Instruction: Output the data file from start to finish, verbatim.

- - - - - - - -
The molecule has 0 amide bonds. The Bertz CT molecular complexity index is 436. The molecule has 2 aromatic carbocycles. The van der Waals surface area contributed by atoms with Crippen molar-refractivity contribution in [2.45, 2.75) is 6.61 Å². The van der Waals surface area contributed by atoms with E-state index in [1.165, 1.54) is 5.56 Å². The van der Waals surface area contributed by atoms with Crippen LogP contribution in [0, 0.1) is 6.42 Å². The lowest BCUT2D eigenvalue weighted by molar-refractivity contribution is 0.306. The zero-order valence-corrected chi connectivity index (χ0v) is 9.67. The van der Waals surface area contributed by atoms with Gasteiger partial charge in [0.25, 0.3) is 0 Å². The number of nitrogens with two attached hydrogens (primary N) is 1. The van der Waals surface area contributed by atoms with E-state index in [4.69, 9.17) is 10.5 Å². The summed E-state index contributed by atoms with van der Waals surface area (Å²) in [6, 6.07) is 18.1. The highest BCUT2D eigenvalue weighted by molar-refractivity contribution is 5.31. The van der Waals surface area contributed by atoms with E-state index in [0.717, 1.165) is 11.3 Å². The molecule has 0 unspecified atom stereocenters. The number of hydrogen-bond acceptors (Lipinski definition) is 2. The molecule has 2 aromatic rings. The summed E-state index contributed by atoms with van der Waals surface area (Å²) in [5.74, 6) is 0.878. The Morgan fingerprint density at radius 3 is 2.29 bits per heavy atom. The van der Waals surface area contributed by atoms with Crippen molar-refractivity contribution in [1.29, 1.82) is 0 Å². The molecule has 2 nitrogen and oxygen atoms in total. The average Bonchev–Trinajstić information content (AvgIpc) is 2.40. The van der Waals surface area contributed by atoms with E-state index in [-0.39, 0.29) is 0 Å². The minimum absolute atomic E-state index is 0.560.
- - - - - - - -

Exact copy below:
The molecule has 0 amide bonds. The Bertz CT molecular complexity index is 436. The molecule has 2 aromatic carbocycles. The van der Waals surface area contributed by atoms with Crippen molar-refractivity contribution in [2.45, 2.75) is 6.61 Å². The van der Waals surface area contributed by atoms with E-state index in [1.165, 1.54) is 5.56 Å². The van der Waals surface area contributed by atoms with Crippen LogP contribution in [0, 0.1) is 6.42 Å². The lowest BCUT2D eigenvalue weighted by molar-refractivity contribution is 0.306. The zero-order valence-corrected chi connectivity index (χ0v) is 9.67. The van der Waals surface area contributed by atoms with Gasteiger partial charge in [0.25, 0.3) is 0 Å². The number of nitrogens with two attached hydrogens (primary N) is 1. The van der Waals surface area contributed by atoms with E-state index in [4.69, 9.17) is 10.5 Å². The summed E-state index contributed by atoms with van der Waals surface area (Å²) in [6, 6.07) is 18.1. The highest BCUT2D eigenvalue weighted by molar-refractivity contribution is 5.31. The van der Waals surface area contributed by atoms with E-state index in [0.717, 1.165) is 11.3 Å². The molecule has 0 unspecified atom stereocenters. The number of hydrogen-bond acceptors (Lipinski definition) is 2. The molecule has 2 aromatic rings. The summed E-state index contributed by atoms with van der Waals surface area (Å²) in [5.74, 6) is 0.878. The Morgan fingerprint density at radius 3 is 2.29 bits per heavy atom. The van der Waals surface area contributed by atoms with Crippen molar-refractivity contribution in [1.29, 1.82) is 0 Å². The molecule has 2 nitrogen and oxygen atoms in total. The average Bonchev–Trinajstić information content (AvgIpc) is 2.40. The van der Waals surface area contributed by atoms with E-state index in [-0.39, 0.29) is 0 Å². The minimum absolute atomic E-state index is 0.560.